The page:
This is how it works: You choose a stabilimento – although the basic premise of beach access and food is fairly constant, amenities, style and clientele vary hugely – and pay for a lettino, or lounge chair, which will be yours for the day. An assistant on the beach will set up all the lettini for your group, a process that involves much rearranging, towel flapping, and discussion over whether an ombrellone will be necessary, and then you will strip down to your bikini and drape yourself over a lettino, getting up only to fare il bagno (swim; or, literally, to make a bath, because calling it “swimming” erroneously implies that some physical exertion is taking place in the water) or eat something.
Our chosen stabilimento was known as “Il Castello” – a small ivy-draped castle of undeterminable age and authenticity positioned at the edge of the beach and also at the edge of that very fuzzy border between elegant and ostentatious. Inside, there was a massive white marble lobby with a long coffee bar and a smattering of ultra-modern low-slung white plastic chairs. Outside, a large swimming pool, an outdoor restaurant, another bar in a little thatched-roof hut, and then the beach itself; a stretch of perfectly yellow sand (raked smooth every morning for maximum visual appeal) dotted with evenly spaced blue beach umbrellas and little groupings of lettini. There was no driftwood. No sharp clamshells poking out of the sand. Only a sea of impossibly bronzed flesh – and lots of it – proudly on display.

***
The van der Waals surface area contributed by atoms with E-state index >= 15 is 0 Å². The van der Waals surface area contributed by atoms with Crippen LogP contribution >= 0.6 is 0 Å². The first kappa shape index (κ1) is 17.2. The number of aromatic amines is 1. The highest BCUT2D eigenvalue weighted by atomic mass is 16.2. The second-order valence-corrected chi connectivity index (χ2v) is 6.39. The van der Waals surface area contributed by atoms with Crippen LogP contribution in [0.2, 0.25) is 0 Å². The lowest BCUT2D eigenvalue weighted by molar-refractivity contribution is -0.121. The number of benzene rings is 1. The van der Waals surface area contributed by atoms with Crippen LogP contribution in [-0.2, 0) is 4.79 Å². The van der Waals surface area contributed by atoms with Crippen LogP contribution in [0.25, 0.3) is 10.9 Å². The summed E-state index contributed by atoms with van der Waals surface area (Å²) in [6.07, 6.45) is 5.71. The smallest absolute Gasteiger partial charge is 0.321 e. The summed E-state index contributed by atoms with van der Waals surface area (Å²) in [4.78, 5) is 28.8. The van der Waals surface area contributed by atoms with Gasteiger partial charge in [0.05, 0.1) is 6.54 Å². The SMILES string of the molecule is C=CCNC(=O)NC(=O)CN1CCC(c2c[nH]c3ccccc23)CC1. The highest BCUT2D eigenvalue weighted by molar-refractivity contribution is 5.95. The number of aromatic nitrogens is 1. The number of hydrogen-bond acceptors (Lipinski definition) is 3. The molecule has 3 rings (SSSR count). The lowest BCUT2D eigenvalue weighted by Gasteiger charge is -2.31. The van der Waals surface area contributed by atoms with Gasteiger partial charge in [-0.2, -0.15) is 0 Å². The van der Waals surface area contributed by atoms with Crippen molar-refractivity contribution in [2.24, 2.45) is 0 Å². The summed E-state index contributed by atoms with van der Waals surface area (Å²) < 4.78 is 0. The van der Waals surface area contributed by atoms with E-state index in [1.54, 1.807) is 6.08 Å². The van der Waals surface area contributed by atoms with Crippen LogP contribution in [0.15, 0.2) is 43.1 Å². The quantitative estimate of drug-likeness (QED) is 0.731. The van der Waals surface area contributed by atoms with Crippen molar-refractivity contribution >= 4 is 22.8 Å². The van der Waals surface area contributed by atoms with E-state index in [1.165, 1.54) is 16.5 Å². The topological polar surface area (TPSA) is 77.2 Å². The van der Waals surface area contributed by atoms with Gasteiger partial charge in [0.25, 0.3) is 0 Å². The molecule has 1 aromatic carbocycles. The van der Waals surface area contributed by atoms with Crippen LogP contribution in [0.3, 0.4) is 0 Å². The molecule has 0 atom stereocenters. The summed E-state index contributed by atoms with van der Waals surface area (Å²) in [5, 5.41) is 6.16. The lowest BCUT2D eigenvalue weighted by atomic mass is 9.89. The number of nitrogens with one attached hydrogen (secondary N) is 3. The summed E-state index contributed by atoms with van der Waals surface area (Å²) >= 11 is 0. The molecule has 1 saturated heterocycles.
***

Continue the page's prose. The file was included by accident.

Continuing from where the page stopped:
Italians are not afraid of the sun the way North Americans are. The ombrellone have been raised, but the pools of shade they cast are empty; there, I would surmise, primarily as a symbolic gesture or to add visual interest to the scene. The sun tans range from deeply golden to nearly black, and the bathing suits from tiny to nearly nonexistent – like the umbrellas, the presence of a few microscopic triangles of brightly coloured fabric are symbolic rather than functional. Next to the Italians, my skin (already deeply tanned by my own personal standards) looks milky white and my black bikini (very average by North American standards) looks gigantic and boring. I stand out; la straniera on a beach full of Romans.
Moments after falling asleep on my lettino, I was jolted back awake by an almost pained-sounding cry coming from down the beach. “Coccooooooo! Cocco Frescoooooo!” I spotted an immigrant worker trudging along with a big bucket; inside were chunks of fresh coconut for sale. A man selling sunglasses (wired onto a giant piece of cardboard – a makeshift display rack) and sunhats (stacked six high on his head) walked by chanting “occhiali-occhiali-occhiali”, and minutes later a cart selling bikinis, towels, and sarongs rolled down the beach, brightly coloured fabric flapping in the breeze. You could, it seemed, arrive at the beach without any of the appropriate accessories and soon find yourself stretched out on a new towel wearing a new bikini with a new pair of sunglasses perched on your nose. And after all this, another cart rolled by (accompanied by blasts on a whistle to announce its arrival), this one selling Grattachecca, a Roman take on shaved ice with fruit juice and fruit chunks.